Appeals Court Tells Government It Must Extend Educational Institution FOIA Fee Price Break To Students

from the you-can-always-make-it-up-with-student-loan-interest dept

The perennial FOIA Reform Masquerade Ball is again under way, with legislators attempting to dodge blustery requests to "cut in" by administration officials and similarly-motivated federal agencies. The dance usually ends with Congressional committee chairmen yanking needles from records and booting everyone out of the dancehall.

Meanwhile, limited headway is being made in another branch of the government, far from the muffled protests of overwhelming majorities who have been shouted down by parties of one. The DC Appeals Court has just ruled that the government must extend its FOIA fee discounts to students at educational institutions, rather than just to instructors and administration.

The Department of Defense has fought this the whole way. It wanted a clear-cut delineation between students and staff for reasons only it comprehends, as that would mean saddling those with fewer financial resources (students) with higher fees.

The decision starts out by noting that FOIA fees -- if high enough -- are an effective deterrent to requesters. It then goes on to examine the government's assertion that the category of "educational institution" does not include these institutions' student bodies.

We thus must decide whether the statutory term “educational institution” is properly read, as the Government reads it, to include teachers but exclude students from the category of preferred requesters who are eligible for reduced fees. We conclude that the Government’s reading is inconsistent with the statute. Indeed, we think the Government’s reading makes little sense at all.

[...]

It would be a strange reading of this broad and general statutory language – which draws no distinction between teachers and students – to exempt teachers from paying full FOIA fees but to force students with presumably fewer financial means to pay full freight.

The government -- in making its nonsensical argument that students are not part of educational institutions -- relies on two different pull quotes. One is from a statement Sen. Charles Leahy made way back in 1986 during his legislative push to amend the FOIA to reduce fees for schools.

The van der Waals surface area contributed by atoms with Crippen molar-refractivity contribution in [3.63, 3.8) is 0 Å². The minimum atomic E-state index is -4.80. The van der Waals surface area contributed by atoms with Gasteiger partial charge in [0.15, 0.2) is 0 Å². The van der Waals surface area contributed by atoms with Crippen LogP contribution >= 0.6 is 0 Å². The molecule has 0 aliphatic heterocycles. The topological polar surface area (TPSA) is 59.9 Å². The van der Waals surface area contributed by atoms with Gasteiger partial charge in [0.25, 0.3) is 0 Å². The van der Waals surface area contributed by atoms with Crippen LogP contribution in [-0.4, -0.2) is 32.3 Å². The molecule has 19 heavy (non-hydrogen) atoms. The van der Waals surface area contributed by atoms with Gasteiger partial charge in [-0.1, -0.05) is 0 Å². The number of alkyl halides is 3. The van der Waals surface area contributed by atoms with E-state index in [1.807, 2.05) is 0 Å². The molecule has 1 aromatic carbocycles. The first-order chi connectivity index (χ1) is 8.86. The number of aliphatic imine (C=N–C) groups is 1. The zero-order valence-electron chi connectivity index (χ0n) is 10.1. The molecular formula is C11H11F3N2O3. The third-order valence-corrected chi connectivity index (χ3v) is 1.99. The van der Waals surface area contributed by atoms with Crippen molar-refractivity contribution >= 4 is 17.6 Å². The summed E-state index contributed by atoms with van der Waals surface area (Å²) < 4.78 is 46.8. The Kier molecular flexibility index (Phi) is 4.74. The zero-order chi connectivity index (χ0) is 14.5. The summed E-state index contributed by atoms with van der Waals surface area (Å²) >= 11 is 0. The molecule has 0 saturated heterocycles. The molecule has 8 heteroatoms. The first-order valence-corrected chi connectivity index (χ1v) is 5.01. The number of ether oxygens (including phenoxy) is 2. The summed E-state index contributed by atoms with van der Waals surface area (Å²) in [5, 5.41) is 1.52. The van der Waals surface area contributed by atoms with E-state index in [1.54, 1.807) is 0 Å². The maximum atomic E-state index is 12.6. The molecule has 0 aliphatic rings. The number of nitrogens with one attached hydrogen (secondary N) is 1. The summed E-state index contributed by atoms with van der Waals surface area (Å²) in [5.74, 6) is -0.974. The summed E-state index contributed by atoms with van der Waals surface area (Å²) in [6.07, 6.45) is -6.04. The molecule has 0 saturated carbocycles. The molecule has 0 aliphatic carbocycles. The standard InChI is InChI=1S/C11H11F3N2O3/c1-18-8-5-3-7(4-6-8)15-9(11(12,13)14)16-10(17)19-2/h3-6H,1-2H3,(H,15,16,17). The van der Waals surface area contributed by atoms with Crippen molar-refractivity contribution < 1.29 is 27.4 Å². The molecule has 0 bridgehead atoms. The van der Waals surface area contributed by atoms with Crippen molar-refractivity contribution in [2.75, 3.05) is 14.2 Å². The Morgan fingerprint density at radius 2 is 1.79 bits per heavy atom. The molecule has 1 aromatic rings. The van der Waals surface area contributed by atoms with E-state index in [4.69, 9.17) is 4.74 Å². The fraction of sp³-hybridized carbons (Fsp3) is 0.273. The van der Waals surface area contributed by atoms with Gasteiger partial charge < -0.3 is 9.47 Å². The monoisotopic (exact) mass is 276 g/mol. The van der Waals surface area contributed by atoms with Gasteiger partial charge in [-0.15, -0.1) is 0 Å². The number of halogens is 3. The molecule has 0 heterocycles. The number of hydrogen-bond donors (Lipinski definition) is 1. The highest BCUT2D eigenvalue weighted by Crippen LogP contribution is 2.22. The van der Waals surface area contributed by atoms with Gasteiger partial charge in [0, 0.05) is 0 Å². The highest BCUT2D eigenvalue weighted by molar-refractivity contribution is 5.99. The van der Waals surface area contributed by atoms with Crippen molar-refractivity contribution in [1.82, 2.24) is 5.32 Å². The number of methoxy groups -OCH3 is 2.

“A request made by a professor or other member of the professional staff of an educational or noncommercial scientific institution should be presumed to have been made by the institution.”

The government has chosen to believe this excludes students. The court, however, points out that Leahy was actually expanding the definition from what was originally assumed: that only top-level representatives of education institutions (presidents, chairpersons, etc.) could benefit from the lowered fees. The amendment, as written, makes no delineation between staff and students, no matter what the government feels Leahy must have meant when he made that statement.

The second pull quote is from an OMB (Office of Management and Budget) FOIA guideline.

“A student who makes a request in furtherance of the completion of a course of instruction is carrying out an individual research goal and the request would not qualify” as a request made by an educational institution.

With this, you'd figure the DoD has a point. But it doesn't, as the court explains. There are questions that need to be answered and one of them is, "How does the OMB arrive at this conclusion without a single statutory leg to stand on?"

In our view, OMB’s rule for student requests is inconsistent with the statute. FOIA refers broadly to an “educational institution.” As we have explained, we see no good basis in the text or context of FOIA to draw a line here between the teachers and students within the educational institution. The Guideline’s ipse dixit distinction of students from teachers is entirely unexplained and unpersuasive. The Guideline says that a geology teacher seeking information about soil erosion to support her research is entitled to reduced fees. But why not the geology student seeking the same information for the same reason? Crickets. We discern no meaningful distinction for purposes of this statute between the geology teacher and the geology student.